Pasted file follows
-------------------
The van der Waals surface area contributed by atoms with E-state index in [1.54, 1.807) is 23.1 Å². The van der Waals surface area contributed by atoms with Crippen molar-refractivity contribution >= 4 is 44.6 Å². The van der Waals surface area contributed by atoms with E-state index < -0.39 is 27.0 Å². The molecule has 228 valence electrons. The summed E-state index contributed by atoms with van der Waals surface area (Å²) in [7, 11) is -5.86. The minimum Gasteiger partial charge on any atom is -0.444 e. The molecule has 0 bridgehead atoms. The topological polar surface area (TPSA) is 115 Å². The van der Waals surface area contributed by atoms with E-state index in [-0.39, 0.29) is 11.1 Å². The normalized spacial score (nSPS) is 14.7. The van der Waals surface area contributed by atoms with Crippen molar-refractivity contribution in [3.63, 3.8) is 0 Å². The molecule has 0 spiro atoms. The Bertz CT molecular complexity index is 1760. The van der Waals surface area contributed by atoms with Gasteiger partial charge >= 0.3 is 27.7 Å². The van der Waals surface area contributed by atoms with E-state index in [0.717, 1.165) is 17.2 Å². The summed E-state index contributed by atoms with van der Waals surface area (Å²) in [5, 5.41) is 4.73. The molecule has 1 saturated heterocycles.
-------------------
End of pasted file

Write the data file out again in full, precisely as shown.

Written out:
The van der Waals surface area contributed by atoms with E-state index in [1.54, 1.807) is 23.1 Å². The van der Waals surface area contributed by atoms with Crippen molar-refractivity contribution >= 4 is 44.6 Å². The van der Waals surface area contributed by atoms with E-state index < -0.39 is 27.0 Å². The molecule has 228 valence electrons. The summed E-state index contributed by atoms with van der Waals surface area (Å²) in [7, 11) is -5.86. The minimum Gasteiger partial charge on any atom is -0.444 e. The molecule has 0 bridgehead atoms. The topological polar surface area (TPSA) is 115 Å². The van der Waals surface area contributed by atoms with E-state index in [-0.39, 0.29) is 11.1 Å². The normalized spacial score (nSPS) is 14.7. The van der Waals surface area contributed by atoms with Crippen molar-refractivity contribution in [3.63, 3.8) is 0 Å². The molecule has 0 spiro atoms. The Bertz CT molecular complexity index is 1760. The van der Waals surface area contributed by atoms with Gasteiger partial charge >= 0.3 is 27.7 Å². The van der Waals surface area contributed by atoms with E-state index in [0.717, 1.165) is 17.2 Å². The summed E-state index contributed by atoms with van der Waals surface area (Å²) in [5, 5.41) is 4.73. The molecule has 1 saturated heterocycles.